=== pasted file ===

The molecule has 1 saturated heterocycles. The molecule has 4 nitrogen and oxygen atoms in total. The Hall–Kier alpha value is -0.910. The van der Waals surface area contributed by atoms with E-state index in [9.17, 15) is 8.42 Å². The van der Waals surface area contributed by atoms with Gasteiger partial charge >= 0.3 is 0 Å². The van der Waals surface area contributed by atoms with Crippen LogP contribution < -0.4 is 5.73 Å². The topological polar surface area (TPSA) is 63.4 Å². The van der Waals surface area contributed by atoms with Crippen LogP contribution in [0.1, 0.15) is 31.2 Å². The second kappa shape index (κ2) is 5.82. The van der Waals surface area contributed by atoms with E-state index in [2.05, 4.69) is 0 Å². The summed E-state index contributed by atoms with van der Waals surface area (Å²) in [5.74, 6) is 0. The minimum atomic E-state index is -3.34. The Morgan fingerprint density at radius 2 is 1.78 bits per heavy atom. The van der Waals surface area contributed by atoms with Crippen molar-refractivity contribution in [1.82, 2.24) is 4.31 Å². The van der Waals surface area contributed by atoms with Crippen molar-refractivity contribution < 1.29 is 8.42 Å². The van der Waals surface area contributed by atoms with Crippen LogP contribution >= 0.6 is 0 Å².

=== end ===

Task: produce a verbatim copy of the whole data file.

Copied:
The molecule has 1 saturated heterocycles. The molecule has 4 nitrogen and oxygen atoms in total. The Hall–Kier alpha value is -0.910. The van der Waals surface area contributed by atoms with E-state index in [9.17, 15) is 8.42 Å². The van der Waals surface area contributed by atoms with Gasteiger partial charge >= 0.3 is 0 Å². The van der Waals surface area contributed by atoms with Crippen LogP contribution < -0.4 is 5.73 Å². The topological polar surface area (TPSA) is 63.4 Å². The van der Waals surface area contributed by atoms with Crippen LogP contribution in [0.1, 0.15) is 31.2 Å². The second kappa shape index (κ2) is 5.82. The van der Waals surface area contributed by atoms with E-state index in [2.05, 4.69) is 0 Å². The summed E-state index contributed by atoms with van der Waals surface area (Å²) in [5.74, 6) is 0. The minimum atomic E-state index is -3.34. The Morgan fingerprint density at radius 2 is 1.78 bits per heavy atom. The van der Waals surface area contributed by atoms with Crippen molar-refractivity contribution in [1.82, 2.24) is 4.31 Å². The van der Waals surface area contributed by atoms with Crippen molar-refractivity contribution < 1.29 is 8.42 Å². The van der Waals surface area contributed by atoms with Crippen LogP contribution >= 0.6 is 0 Å².